Super Bowl XLVII down from last year, but still pulls in an audience; CBS to be investigated for F-bomb; and so is WMVP for unrelated incident
The Super Bowl matchup between the Baltimore Ravens and the San Francisco 49ers drew a huge audience on Sunday – but not as high as the two previous Super Bowls.
According to Nielsen numbers, 108.41 million people tuned in to watch the Ravens win their second Super Bowl title in franchise history, down from Super Bowl XLVII’s 111.3 million viewers a year ago. The figure did not include a stoppage in the third quarter due to a power failure inside the Superdome. The tally ranked Super Bowl SBXLVII as the third most-watched television program in history.
Super Bowl XLVII also scored the highest metered-market rating in history, averaging a 48.1 live-same day household rating and a 71 share. In the teams’ markets, Baltimore’s WJZ-TV topped all cities with a 59.6/83; San Francisco (which also includes Oakland and San Jose) had a 49 rating for KPIX, which surprisingly didn’t make the top ten. Host city New Orleans drew a 57.1/77 on WWL-TV. Both KPIX and WJZ – former Group W stations (the Westinghouse connection) – are owned by CBS; WWL is owned by Belo.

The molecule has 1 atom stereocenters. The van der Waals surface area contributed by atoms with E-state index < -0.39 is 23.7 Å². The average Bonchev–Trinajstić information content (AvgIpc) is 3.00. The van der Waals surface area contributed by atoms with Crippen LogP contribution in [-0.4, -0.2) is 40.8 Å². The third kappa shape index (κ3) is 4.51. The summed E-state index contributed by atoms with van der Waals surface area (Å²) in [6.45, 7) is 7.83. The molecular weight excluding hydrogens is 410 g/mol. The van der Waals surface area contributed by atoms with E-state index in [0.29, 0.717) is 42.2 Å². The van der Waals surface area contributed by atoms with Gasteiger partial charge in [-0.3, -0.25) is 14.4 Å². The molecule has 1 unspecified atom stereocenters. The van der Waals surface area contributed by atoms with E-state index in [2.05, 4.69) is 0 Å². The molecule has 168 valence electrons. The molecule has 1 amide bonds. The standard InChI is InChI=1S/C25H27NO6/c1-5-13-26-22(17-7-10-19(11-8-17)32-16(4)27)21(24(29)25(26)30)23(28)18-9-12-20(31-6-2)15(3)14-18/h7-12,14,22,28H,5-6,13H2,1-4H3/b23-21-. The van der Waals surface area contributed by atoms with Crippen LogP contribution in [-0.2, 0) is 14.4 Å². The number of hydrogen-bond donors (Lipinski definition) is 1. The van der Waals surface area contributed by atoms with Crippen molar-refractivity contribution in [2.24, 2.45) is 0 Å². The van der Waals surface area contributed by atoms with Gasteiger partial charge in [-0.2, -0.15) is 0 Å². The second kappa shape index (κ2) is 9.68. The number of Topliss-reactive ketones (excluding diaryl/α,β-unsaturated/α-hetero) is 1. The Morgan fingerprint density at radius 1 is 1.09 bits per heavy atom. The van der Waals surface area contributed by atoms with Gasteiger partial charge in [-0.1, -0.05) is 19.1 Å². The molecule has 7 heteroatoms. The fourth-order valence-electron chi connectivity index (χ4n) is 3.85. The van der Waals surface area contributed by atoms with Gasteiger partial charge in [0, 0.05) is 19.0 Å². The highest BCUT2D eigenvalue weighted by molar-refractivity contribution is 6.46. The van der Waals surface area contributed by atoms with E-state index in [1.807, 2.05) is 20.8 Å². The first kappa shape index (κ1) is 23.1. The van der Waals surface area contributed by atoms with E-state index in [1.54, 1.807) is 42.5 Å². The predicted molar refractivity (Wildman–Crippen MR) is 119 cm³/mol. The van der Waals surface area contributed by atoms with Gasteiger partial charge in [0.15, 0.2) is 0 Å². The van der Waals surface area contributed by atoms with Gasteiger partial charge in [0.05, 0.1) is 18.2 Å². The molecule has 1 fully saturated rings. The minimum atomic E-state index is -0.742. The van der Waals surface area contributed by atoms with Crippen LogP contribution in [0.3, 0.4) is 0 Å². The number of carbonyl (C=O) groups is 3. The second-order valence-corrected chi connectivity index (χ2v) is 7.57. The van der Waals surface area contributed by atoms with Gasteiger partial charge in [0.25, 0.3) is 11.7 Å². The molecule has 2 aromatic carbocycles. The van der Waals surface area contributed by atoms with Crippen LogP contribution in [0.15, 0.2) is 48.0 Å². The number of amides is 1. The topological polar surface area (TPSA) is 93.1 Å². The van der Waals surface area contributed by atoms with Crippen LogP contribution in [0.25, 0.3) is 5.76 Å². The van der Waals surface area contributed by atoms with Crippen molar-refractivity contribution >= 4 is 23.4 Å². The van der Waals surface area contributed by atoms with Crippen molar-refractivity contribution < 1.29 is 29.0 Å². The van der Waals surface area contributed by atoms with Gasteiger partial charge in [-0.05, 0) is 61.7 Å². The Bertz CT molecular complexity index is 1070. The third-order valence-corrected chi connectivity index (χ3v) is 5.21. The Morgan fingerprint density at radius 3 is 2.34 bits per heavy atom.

Chicago numbers were not available.
Meanwhile, a boom mic at the end of the game caught Ravens’ Super Bowl MVP QB Joe Flacco dropping a F-bomb and of course, the Parents Television Council is now asking the FCC to investigate (however, the PTC did not ask for the FCC to investigate NBC when a Ravens crowd chanted “bullshit” during a early-season Sunday Night Football Game with replacement refs, which Al Michaels referred to as “the loudest manure chant I’d ever heard.”)
And this may not be the only “fleeting expletive” incident the FCC is investigating – last Friday, former Chicago Bull Dennis Rodman dropped several expletives during a live WMVP (ESPN 1000) remote at a downtown restaurant hosted by Tom Waddle and Marc Silverman, according to an item at CRM. Shortly thereafter, WMVP cut away from the remote for a noon sports update and never returned, opting instead for ESPN-syndicated programming.
On December 31, a live Hollywood New Year’s Eve broadcast on Anaheim’s KDOC-TV, went awry, complete with several swear words airing live.